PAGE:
Kudos to the Bradenton Herald for recommending voting "no" on Amendment 2 due to "loose language," noting that "the ballot language contains worrisome provisions that open the door to abuse." However, subsequent published articles and letters seem to challenge that assertion and are misleading.
Everyone wants to be compassionate. That's not the problem.
I don't think most people understand the difference between legislation and a constitutional amendment. The fact is, if approved by 60 percent of the Florida voters, Amendment 2 becomes part of the Florida Constitution, meaning it trumps all lower laws. Neither the Legislature nor the Department of Health can limit, restrict, contradict or change the language of the amendment or its legal impact.
It's way too late to say that the drafters of this amendment didn't mean what they said or that they expect the DOH or the Legislature to correct any problems. The DOH especially, as a state agency, is limited in what it can do: the department can't go beyond the authority expressly delegated to it by law.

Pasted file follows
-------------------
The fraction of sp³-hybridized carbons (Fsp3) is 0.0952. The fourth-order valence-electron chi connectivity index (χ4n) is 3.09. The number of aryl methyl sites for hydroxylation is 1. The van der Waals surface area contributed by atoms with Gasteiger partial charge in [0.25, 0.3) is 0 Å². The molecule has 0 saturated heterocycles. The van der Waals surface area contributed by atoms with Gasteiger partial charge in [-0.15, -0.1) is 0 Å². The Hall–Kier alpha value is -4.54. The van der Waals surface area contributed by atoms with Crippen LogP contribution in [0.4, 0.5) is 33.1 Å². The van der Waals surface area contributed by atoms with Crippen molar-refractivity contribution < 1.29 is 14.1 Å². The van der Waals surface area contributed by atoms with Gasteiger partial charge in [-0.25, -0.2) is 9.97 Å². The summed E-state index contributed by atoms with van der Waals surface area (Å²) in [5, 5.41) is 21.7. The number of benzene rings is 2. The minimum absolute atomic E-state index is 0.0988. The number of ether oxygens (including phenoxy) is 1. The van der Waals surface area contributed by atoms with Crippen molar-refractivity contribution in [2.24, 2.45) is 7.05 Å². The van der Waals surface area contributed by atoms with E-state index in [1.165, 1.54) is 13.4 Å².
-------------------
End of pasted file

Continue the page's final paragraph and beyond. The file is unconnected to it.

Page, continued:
For example, while Amendment 2 authorizes the DOH to adopt rules for the "procedures" caregivers use; it does not give the department authority to add "qualifications" or "restrictions" on caregivers. That's what the Joint Administrative Procedures Committee (the watchdog of state agencies) criticized about the Charlotte's Web rules and it would happen here, too.
So a "caregiver" can be you, me, a convicted drug dealer, essentially anyone over the age of 21 since that's the only criteria in Amendment 2. I find this unacceptable.
Let's do some real thinking about unintended consequences on this. And I suggest that everyone read the entire Amendment 2, not just the ballot language. It's your Constitution after all.